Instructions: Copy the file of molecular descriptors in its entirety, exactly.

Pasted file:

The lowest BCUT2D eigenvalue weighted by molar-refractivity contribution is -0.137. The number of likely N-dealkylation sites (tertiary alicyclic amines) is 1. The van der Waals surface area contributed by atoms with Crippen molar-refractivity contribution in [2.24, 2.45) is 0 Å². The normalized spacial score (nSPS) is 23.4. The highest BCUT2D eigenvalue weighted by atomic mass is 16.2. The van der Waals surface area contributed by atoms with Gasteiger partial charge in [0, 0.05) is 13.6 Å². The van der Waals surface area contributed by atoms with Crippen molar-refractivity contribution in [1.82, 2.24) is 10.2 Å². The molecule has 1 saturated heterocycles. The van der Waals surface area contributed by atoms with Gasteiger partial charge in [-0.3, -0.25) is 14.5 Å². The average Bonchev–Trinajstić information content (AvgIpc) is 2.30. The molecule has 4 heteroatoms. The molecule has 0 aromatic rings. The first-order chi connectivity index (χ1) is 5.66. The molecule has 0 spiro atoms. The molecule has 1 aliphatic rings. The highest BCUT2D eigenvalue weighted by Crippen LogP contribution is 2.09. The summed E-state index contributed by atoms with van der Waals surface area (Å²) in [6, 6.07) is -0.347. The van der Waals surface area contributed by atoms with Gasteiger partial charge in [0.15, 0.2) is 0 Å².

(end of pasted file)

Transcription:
The lowest BCUT2D eigenvalue weighted by molar-refractivity contribution is -0.137. The number of likely N-dealkylation sites (tertiary alicyclic amines) is 1. The van der Waals surface area contributed by atoms with Crippen molar-refractivity contribution in [2.24, 2.45) is 0 Å². The normalized spacial score (nSPS) is 23.4. The highest BCUT2D eigenvalue weighted by atomic mass is 16.2. The van der Waals surface area contributed by atoms with Gasteiger partial charge in [0, 0.05) is 13.6 Å². The van der Waals surface area contributed by atoms with Crippen molar-refractivity contribution in [1.82, 2.24) is 10.2 Å². The molecule has 1 saturated heterocycles. The van der Waals surface area contributed by atoms with Gasteiger partial charge in [-0.3, -0.25) is 14.5 Å². The average Bonchev–Trinajstić information content (AvgIpc) is 2.30. The molecule has 4 heteroatoms. The molecule has 0 aromatic rings. The first-order chi connectivity index (χ1) is 5.66. The molecule has 0 spiro atoms. The molecule has 1 aliphatic rings. The highest BCUT2D eigenvalue weighted by Crippen LogP contribution is 2.09. The summed E-state index contributed by atoms with van der Waals surface area (Å²) in [6, 6.07) is -0.347. The van der Waals surface area contributed by atoms with Gasteiger partial charge in [0.15, 0.2) is 0 Å².